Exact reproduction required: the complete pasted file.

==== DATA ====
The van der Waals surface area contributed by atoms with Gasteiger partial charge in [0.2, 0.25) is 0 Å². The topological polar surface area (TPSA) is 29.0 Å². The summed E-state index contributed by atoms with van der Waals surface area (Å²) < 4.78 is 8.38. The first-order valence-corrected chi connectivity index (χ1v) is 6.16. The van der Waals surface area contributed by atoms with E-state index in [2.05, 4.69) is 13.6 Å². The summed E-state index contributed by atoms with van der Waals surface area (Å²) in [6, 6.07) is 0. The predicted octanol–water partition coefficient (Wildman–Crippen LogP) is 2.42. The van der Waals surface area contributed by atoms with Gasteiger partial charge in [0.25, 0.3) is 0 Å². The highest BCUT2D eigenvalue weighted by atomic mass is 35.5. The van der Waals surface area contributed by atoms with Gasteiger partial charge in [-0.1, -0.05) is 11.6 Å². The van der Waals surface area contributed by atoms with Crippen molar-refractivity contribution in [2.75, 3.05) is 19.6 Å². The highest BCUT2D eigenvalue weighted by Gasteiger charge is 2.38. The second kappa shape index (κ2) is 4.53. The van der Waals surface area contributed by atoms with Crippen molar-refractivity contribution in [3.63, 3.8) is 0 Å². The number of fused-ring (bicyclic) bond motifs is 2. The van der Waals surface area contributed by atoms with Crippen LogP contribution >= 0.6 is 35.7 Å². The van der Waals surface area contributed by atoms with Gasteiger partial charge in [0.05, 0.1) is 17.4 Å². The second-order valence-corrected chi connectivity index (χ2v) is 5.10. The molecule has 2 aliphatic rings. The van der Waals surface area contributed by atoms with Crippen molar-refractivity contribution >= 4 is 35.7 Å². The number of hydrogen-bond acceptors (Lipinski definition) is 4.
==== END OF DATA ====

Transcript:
The van der Waals surface area contributed by atoms with Gasteiger partial charge in [0.2, 0.25) is 0 Å². The topological polar surface area (TPSA) is 29.0 Å². The summed E-state index contributed by atoms with van der Waals surface area (Å²) < 4.78 is 8.38. The first-order valence-corrected chi connectivity index (χ1v) is 6.16. The van der Waals surface area contributed by atoms with E-state index in [2.05, 4.69) is 13.6 Å². The summed E-state index contributed by atoms with van der Waals surface area (Å²) in [6, 6.07) is 0. The predicted octanol–water partition coefficient (Wildman–Crippen LogP) is 2.42. The van der Waals surface area contributed by atoms with Gasteiger partial charge in [0.25, 0.3) is 0 Å². The highest BCUT2D eigenvalue weighted by atomic mass is 35.5. The van der Waals surface area contributed by atoms with Gasteiger partial charge in [-0.1, -0.05) is 11.6 Å². The van der Waals surface area contributed by atoms with Crippen molar-refractivity contribution in [2.75, 3.05) is 19.6 Å². The highest BCUT2D eigenvalue weighted by Gasteiger charge is 2.38. The second kappa shape index (κ2) is 4.53. The van der Waals surface area contributed by atoms with Crippen molar-refractivity contribution in [3.63, 3.8) is 0 Å². The number of fused-ring (bicyclic) bond motifs is 2. The van der Waals surface area contributed by atoms with Crippen LogP contribution >= 0.6 is 35.7 Å². The van der Waals surface area contributed by atoms with Gasteiger partial charge in [0.05, 0.1) is 17.4 Å². The second-order valence-corrected chi connectivity index (χ2v) is 5.10. The molecule has 2 aliphatic rings. The van der Waals surface area contributed by atoms with Crippen molar-refractivity contribution >= 4 is 35.7 Å². The number of hydrogen-bond acceptors (Lipinski definition) is 4.